I got through another passage – 12 weeks without Peter in my life. It still blows me away he is gone, he is dead, and for the rest of my life, I will be without him. I can’t always let it sink in. The finality of all of this enters into my mind and heart like a flash that I can’t let lay there. Denial? Not sure. Protectiveness? More likely.
Peter’s facebook account is still up. Not sure how to delete. Not sure I want to delete it. There’s something connective about his page still laying there in the cloud as if he is still out there, in some type of cloud. I still post to it. Every week. Maybe it’s my version of laying flower at a headstone. Yesterday, I posted a quote stating he did love me until death did us apart and will continue to love me until I join him. It was a beautiful quote, one I actually had been thinking about for a while now. He loved me until he died. Wow! What a great gift to me.
A few years back, a young friend of mine was devastated when his girlfriend broke up with him. After comforting him, I told him what a hard but beautiful thing to feel this deeply. It meant he loved. It meant he was loved. With Peter, my grief wouldn’t be so hard if we didn’t love so hard. And at twelve weeks, I am starting to realize the gift given to me, a gift not everyone is lucky enough, blessed enough to receive.
When Peter first died, and in the midst of my pity and anger and well, grief, I questioned if he loved me. Not liked me. Not loved me like a friend, a sister. But loved me deeply, like a partner, a lover, a wife. Peter wasn’t very demonstrative, especially in public, and he wasn’t full of pretty words or trinkets. Oh, he was probably the best birthday and Christmas gift-giver, but not a just-because, or push present giver. It wasn’t him. Truth be told, it wasn’t me even. While I did rain compliments and innuendos and ‘I love you’s’ on him, I stayed pretty dried. I once asked him during a romantic scene in a movie ‘why don’t you say that to me’. He responded, ‘because I don’t have a writer’. Yeah, I laughed too.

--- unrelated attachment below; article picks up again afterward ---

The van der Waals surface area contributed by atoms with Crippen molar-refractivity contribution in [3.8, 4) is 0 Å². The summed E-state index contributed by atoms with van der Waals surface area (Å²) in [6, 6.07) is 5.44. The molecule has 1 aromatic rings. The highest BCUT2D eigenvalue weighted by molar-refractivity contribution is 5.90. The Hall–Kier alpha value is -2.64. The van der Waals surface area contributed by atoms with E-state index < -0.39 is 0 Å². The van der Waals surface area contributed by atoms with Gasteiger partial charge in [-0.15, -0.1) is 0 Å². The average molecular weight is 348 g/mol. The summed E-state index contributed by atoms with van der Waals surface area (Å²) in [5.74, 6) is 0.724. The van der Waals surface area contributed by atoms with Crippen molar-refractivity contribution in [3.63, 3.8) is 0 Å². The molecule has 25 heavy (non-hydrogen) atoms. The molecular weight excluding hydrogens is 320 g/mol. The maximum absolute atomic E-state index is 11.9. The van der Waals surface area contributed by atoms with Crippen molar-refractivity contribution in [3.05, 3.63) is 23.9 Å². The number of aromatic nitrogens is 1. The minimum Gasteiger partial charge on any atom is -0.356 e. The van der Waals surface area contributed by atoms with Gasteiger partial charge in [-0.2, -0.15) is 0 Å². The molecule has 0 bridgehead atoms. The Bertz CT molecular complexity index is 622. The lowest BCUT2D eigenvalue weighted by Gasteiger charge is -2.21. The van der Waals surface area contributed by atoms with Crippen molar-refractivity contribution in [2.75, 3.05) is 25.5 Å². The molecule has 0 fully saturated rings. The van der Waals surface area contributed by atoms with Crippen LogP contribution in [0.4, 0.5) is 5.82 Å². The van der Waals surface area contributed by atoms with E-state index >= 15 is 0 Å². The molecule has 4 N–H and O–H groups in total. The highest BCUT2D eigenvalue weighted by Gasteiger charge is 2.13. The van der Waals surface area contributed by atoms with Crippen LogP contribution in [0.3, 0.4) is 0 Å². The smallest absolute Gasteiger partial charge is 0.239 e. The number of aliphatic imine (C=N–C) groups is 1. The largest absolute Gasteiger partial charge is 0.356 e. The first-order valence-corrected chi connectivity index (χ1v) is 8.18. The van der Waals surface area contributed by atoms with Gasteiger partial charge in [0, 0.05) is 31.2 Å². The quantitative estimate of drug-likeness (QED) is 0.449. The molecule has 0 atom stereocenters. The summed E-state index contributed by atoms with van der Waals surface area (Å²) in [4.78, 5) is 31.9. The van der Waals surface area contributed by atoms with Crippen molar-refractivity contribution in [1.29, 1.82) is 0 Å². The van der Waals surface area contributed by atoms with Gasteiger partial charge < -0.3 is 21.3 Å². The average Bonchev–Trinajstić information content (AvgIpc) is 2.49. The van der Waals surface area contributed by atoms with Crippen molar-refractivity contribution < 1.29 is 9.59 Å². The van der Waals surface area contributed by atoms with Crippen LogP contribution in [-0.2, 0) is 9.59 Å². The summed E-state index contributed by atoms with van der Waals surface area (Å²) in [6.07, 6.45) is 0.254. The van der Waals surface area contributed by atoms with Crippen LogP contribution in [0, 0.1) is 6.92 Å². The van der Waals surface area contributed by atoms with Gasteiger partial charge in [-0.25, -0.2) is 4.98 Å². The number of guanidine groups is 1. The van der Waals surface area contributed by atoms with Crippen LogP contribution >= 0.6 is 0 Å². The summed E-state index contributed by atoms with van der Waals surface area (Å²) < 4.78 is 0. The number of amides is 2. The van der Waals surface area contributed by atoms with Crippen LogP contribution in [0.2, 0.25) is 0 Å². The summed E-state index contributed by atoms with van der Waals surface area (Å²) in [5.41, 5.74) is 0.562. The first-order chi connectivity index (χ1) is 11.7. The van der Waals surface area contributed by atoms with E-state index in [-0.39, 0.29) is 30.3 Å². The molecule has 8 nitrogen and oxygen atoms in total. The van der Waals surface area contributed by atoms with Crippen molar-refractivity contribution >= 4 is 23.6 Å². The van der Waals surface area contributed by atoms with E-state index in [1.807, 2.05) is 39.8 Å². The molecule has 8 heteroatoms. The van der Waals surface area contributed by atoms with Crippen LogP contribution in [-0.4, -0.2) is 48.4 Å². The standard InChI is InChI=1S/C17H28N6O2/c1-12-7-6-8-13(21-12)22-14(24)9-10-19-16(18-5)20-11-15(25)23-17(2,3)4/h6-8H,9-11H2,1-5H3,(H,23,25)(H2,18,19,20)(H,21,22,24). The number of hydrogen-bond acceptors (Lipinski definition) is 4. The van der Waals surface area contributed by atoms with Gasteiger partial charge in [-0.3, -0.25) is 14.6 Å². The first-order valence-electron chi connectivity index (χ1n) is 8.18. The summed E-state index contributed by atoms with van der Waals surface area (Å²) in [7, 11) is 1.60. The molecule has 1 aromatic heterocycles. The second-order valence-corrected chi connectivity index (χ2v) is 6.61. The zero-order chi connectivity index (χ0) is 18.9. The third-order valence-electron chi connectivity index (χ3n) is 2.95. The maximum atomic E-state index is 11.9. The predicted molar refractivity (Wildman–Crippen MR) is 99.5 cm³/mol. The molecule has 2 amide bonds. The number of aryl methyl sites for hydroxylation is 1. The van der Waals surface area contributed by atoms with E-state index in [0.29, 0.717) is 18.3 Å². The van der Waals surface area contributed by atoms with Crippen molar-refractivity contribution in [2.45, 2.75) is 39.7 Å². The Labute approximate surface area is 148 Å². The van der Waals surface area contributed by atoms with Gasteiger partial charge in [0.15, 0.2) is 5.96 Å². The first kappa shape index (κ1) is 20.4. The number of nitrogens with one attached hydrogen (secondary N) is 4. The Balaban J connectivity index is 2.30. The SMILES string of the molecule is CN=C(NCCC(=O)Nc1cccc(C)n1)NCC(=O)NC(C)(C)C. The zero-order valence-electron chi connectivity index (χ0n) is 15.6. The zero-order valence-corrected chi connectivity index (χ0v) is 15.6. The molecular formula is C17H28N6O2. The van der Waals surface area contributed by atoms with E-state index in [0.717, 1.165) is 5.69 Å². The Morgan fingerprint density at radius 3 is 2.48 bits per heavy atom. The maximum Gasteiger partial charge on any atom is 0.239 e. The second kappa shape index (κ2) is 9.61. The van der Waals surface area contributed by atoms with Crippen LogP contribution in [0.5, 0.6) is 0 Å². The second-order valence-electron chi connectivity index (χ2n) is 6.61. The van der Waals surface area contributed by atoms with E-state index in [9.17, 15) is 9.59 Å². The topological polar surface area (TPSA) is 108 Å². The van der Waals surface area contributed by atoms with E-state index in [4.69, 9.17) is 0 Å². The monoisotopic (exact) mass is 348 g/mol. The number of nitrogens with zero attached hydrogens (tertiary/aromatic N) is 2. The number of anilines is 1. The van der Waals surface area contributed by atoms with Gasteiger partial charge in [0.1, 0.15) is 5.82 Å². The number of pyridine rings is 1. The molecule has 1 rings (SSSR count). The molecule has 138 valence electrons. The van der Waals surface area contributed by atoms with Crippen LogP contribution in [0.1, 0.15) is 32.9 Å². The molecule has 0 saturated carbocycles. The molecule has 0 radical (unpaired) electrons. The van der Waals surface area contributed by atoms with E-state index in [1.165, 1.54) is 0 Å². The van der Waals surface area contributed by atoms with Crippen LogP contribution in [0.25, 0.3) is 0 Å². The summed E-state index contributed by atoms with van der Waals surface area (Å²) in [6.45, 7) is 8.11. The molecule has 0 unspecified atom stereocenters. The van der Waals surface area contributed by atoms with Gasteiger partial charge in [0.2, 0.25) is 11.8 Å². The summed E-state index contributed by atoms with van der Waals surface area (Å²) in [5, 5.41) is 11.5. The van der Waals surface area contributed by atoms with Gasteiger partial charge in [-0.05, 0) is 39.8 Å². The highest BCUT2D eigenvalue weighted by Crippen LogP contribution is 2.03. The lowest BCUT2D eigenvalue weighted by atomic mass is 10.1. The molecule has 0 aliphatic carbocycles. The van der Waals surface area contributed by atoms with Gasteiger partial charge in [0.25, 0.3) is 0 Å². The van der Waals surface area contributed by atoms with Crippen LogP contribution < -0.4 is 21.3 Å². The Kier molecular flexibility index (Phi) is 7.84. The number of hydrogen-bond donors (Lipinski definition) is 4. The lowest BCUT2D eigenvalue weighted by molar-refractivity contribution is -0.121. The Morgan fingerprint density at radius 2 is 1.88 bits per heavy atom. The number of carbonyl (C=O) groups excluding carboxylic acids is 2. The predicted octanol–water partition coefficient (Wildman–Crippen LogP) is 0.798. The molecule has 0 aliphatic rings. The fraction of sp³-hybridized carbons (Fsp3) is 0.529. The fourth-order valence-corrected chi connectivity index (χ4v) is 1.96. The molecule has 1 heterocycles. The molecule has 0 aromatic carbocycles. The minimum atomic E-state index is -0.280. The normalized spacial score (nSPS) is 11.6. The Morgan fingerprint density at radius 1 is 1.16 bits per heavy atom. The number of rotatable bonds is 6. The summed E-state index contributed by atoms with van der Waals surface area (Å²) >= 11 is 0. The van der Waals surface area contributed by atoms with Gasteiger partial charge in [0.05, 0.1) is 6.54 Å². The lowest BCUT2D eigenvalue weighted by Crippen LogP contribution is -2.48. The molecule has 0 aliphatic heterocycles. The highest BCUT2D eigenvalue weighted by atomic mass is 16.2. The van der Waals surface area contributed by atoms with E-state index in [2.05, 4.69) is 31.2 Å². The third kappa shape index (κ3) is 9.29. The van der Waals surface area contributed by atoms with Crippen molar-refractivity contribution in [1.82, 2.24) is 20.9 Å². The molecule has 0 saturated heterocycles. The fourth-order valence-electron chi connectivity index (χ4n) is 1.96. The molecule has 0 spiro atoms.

With the suddenness of Peter’s death, there was no final “I love you”. Those words layed unspoken in a pile with good-byes and things left unattended. I wanted the final ‘I love you’, the ‘we had a good marriage’, the ‘thank you’. All the words I needed to hear before he left me for good. But it didn’t happen like the movies, because there was no writer to our story. Instead, I started to listen to Peter’s love language – the flowers planted because they were my favorite, the meals he made because he knew I liked them, the trust he had in me whenever I went out without him, the financial decisions he made for the betterment of us, of me and the tentativeness to me during our intimate moments. He spoke a language he knew and I started to remember it.
It started when I found my love letters he kept in a box in the closet. My discovery of them squeezed my heart. I started to think, really think, about all the thoughtful, kind things Peter did for me over the years. Not for our family, but for me and me alone. It was hard. I opened up trying to heal wounds cut be grief. Although once opened, these memories began to heal me again.
While I’m far from living with the pain, living with the broken heart as Cindy McCain called it, yesterday, on the twelfth week, I started to realize the gift I had been given. The gift of loving him, of getting love from him, of having each other’s love when things went wrong or got hard. I experienced deep love, the kind of love two people share as partners in life.
I was gifted something rare and beautiful and one Peter carried with him until the day he died. A love he had with him until death did part us. He had loved me from the first day he told me he loved me, until the rest of his life. How lucky am I?